How I hacked an ARG/Cryptic Hunt site



Categories: cybersecurity Tags: backend cybersecurity pentesting

A friend of mine was organizing an ARG/Cryptic Hunt competition for his school’s techfest/competition. He built the site/platform where the competition was being hosted all by himself. But it was buggy, really buggy and had a lot of vulnerabilities.

Here are the mistakes he did which made his ARG website hackable and vulnerable :

  1. Not using an actual backend & some other stupid mistakes : Yep, he didn’t use an actual backend for the site. When I was asked to pentest the site he created, I opened the network tab of my browser’s dev tools and I found out that the site was calling the answers from a JS file. The answers were in total plaintext in the JS file. I could see them clearly. He didn’t even hash the answers. I informed him about this “severe” vulnerability through Discord 5 minutes before the competition started.


  2. Poor security : The way he called data from his firebase DB about the players and stuff revealed the list of players, their e-mails & e-mails of their teammates. Within a minute I had the email address of all the players. I also figured out a way to use an exploit to write to his DB and manipulate the leaderboard of the competition.


What did the developer do?
The developer of the site (a friend of mine) tried to do damage-control.
Fix 1 (gone wrong) :
He used some ciphers to cipher the answers which were visible in the JS file mid-competition. This is when he made his next mistake.
Some guy on Discord leaked the ciphers which were used to cipher the answers making the answers decipherable.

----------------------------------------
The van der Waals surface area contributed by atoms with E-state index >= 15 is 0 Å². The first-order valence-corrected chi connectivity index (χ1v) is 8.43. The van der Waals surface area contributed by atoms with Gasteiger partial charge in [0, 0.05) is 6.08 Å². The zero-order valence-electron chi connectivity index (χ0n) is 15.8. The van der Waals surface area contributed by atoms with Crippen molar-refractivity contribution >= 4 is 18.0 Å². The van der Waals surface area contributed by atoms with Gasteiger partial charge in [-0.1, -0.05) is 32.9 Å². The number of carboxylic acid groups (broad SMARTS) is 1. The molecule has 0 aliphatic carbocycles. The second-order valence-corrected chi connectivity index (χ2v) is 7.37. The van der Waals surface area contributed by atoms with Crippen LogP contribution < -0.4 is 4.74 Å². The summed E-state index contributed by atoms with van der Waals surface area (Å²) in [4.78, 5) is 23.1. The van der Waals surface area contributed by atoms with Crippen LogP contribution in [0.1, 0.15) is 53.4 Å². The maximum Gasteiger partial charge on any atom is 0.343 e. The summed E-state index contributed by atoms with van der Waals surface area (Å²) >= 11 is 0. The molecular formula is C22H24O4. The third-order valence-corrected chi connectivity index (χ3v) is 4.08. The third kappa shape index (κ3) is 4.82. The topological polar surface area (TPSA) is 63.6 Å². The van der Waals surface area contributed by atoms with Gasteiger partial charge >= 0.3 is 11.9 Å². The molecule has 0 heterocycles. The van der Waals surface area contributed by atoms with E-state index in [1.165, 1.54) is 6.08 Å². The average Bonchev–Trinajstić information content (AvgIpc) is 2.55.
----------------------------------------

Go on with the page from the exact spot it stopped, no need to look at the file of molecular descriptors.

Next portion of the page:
Fix 2

He used bcrypt to hash the answers which was a temporary easy fix.

const bcrypt = require('bcrypt');

const storedSalt = "$2a$10$iwkIBgVZDdADUSLFewMBJu"; // random value, can be exposed
const storedHash = '$2a$10$iwkIBgVZDdADUSLFewMBJu86oEYjRnnxUR9Nli2pfeQyRaIzr5kMS'; // hashing the password with storedSalt,
// this can be exposed in your js and it's fine

const userPassword = getPassword();
const generatedHash = bcrypt.hashSync(userPassword, storedSalt);

if (generatedHash === storedHash) {
  console.log('Password is correct.'); // will return this since the hashes match, since same salt
} else {
  console.log('Password is incorrect.');

What else could’ve been done with the website/platform?

If someone wanted to totally screw up the platform/site they could just write a script to constantly keep requesting the firestore db until he runs out cause he used that instead of mongo or something local.

You can read the developer’s official statement about the incident here in his blog.

- ni5arga (website | twitter | github)

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